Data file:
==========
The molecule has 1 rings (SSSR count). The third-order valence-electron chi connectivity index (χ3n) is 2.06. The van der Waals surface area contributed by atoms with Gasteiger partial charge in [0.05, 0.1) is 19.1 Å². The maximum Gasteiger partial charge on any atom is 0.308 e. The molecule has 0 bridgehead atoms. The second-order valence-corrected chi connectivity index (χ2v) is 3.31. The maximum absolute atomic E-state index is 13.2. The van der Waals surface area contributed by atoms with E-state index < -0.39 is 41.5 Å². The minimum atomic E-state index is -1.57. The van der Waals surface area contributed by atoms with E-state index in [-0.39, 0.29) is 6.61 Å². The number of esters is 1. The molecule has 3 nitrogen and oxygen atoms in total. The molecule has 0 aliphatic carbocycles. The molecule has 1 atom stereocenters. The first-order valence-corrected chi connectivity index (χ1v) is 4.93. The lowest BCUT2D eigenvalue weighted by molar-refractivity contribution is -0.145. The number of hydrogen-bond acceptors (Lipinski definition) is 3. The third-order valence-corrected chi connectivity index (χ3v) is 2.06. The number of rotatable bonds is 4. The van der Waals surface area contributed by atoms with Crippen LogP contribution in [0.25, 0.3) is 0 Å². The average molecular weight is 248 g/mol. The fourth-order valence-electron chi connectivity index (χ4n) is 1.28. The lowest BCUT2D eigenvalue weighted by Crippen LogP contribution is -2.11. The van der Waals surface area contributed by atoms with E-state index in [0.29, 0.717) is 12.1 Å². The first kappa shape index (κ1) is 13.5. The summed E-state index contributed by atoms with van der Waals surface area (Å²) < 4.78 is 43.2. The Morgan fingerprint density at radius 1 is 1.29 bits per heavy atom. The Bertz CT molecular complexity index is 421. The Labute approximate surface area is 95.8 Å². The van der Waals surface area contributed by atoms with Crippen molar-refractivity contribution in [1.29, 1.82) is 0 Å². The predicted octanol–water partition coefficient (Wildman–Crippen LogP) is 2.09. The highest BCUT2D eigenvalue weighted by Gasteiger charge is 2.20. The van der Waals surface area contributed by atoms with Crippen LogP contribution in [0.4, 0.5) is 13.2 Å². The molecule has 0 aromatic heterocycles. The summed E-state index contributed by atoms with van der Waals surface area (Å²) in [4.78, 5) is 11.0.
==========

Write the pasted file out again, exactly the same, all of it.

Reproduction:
The molecule has 1 rings (SSSR count). The third-order valence-electron chi connectivity index (χ3n) is 2.06. The van der Waals surface area contributed by atoms with Gasteiger partial charge in [0.05, 0.1) is 19.1 Å². The maximum Gasteiger partial charge on any atom is 0.308 e. The molecule has 0 bridgehead atoms. The second-order valence-corrected chi connectivity index (χ2v) is 3.31. The maximum absolute atomic E-state index is 13.2. The van der Waals surface area contributed by atoms with E-state index < -0.39 is 41.5 Å². The minimum atomic E-state index is -1.57. The van der Waals surface area contributed by atoms with E-state index in [-0.39, 0.29) is 6.61 Å². The number of esters is 1. The molecule has 3 nitrogen and oxygen atoms in total. The molecule has 0 aliphatic carbocycles. The molecule has 1 atom stereocenters. The first-order valence-corrected chi connectivity index (χ1v) is 4.93. The lowest BCUT2D eigenvalue weighted by molar-refractivity contribution is -0.145. The number of hydrogen-bond acceptors (Lipinski definition) is 3. The third-order valence-corrected chi connectivity index (χ3v) is 2.06. The number of rotatable bonds is 4. The van der Waals surface area contributed by atoms with Crippen LogP contribution in [0.25, 0.3) is 0 Å². The average molecular weight is 248 g/mol. The fourth-order valence-electron chi connectivity index (χ4n) is 1.28. The lowest BCUT2D eigenvalue weighted by Crippen LogP contribution is -2.11. The van der Waals surface area contributed by atoms with E-state index in [0.29, 0.717) is 12.1 Å². The first kappa shape index (κ1) is 13.5. The summed E-state index contributed by atoms with van der Waals surface area (Å²) < 4.78 is 43.2. The Morgan fingerprint density at radius 1 is 1.29 bits per heavy atom. The Bertz CT molecular complexity index is 421. The Labute approximate surface area is 95.8 Å². The van der Waals surface area contributed by atoms with Crippen molar-refractivity contribution in [1.29, 1.82) is 0 Å². The predicted octanol–water partition coefficient (Wildman–Crippen LogP) is 2.09. The highest BCUT2D eigenvalue weighted by Gasteiger charge is 2.20. The van der Waals surface area contributed by atoms with Crippen LogP contribution in [0.4, 0.5) is 13.2 Å². The molecule has 0 aromatic heterocycles. The summed E-state index contributed by atoms with van der Waals surface area (Å²) in [4.78, 5) is 11.0.